Mrs. Chimuka said that in a society where deeply entrenched attitudes, beliefs and practices were more the obstacles to female advancement than government policies, a lot needed to be done to guarantee girls’ continued stay and completion at all levels.

She lamented that the fear of violence and other forms of harassment had been detrimental to girls’ education  adding that school based gender based violence was rooted in a male-dominated culture which belittled females or condoned violence against girls and women.


October 26, 2010 Posted by | News | , , , , | Leave a comment

Zambia’s First Lady appeals to govt. & stakeholders to scale up conservation farming

By Catherine Kalumba

Zambia’s First Lady Thandiwe Banda has appealed to the Ministry of Agriculture and Cooperatives and cooperating partners to consider scaling up conservation farming by engaging small scale farmers from across the country.

Mrs. Banda said there was need to increase the number of districts practicing in conservation farming programmes from the current twelve districts countrywide.

She was speaking during the handover of 588 bicycles to lead farmers practicing conservation farming in Kapiri district.

She noted that all districts in the country have not been spared by the effects of climate change hence the need for them to adopt new methods of farming.

Mrs. Banda also observed that Kapiri Mposhi was centrally located, had fertile soils and had the potential to produce a lot of food for consumption as well as for sale.

She therefore urged small-scale farmers to take advantage of the financial support from the European Union and the Royal Norwegian government in complimenting government efforts to better their lives.

She also urged women in the area to take a leading role in conservation farming saying they needed to count themselves lucky for being among the few people that were receiving funding for the promotion of conservation farming.

The First lady also pledged her continued support to the scaling up of conservation farming and said she was willing and ready to attend functions aimed at promoting conservation farming whenever she was called upon by the farmers.

Mrs. Banda finally appealed to extension farmers to reach out to small-scale farmers in their respective camps and encourage them to adopt conservation farming and further urged the bicycle recipients to use their bicycles to educate their counterparts.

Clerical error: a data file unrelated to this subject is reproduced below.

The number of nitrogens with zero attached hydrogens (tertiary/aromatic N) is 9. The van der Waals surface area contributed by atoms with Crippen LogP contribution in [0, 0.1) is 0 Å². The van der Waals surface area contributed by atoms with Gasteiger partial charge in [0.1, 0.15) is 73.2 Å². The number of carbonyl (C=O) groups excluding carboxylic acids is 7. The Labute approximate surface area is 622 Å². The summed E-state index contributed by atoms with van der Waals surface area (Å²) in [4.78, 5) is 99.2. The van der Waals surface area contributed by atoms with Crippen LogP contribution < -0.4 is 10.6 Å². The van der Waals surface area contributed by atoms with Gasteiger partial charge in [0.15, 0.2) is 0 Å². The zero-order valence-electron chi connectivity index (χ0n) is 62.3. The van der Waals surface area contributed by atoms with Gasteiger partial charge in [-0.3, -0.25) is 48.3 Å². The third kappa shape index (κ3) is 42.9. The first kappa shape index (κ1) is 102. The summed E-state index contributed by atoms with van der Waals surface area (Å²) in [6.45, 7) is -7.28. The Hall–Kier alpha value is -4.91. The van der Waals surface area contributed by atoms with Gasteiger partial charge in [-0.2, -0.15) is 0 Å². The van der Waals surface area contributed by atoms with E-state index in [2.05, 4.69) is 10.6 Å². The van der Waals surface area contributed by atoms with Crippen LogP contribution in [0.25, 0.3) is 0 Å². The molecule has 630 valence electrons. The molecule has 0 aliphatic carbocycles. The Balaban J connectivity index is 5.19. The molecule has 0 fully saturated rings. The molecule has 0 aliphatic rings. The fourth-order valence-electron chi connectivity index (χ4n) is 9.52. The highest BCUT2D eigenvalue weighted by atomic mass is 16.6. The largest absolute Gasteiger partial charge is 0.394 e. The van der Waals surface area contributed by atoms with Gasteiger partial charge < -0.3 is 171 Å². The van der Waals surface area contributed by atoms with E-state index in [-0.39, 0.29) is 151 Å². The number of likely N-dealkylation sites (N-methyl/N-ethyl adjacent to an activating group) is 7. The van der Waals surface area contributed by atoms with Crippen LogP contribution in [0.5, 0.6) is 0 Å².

And Food and Agriculture Organization Country, FAO, Representative Noureddine Mona has pledged his organization’s commitment to continue working with government to help farmers increase their productive.

Dr. Mona said Zambia farmers were facing a lot of challenges which have resulted into poor crop yields and low profits to the farming business.

He said the solution to this poor agriculture productivity is embracing better methods of farming such as conservation farming.

He urged lead farmers to help other small-scale farmers adopt conservation farming practices to enhance their crop productivity.

Dr. Mona further implored lead farmers to use the bicycles they had received to educate other farmers on the importance and benefits of conservation farming.

Meanwhile, Ministry of Agriculture and Cooperatives Representative Lackson Kaluba commended the European Union and the Royal Norwegian Government for their continued support to small-scale farmers.

Mr. Kaluba said without the support from cooperating partners, it would have been very difficult for the ministry to manage to support all the small-scale farmers in the country.

He said so far, conservation farming was being implemented in at least five provinces which included Lusaka, Eastern, Western, Southern and Central Provinces of which thousands of small-scale farmers were participating.

He said it was the intention of the Ministry to have more and more farmers engaging in conservation farming which was cheaper and convenient for all farmers.

Mr. Kaluba finally urged all small scale farmers to participate in conservation farming in order to ensure high productive.


May 21, 2010 Posted by | News | , , , , | Leave a comment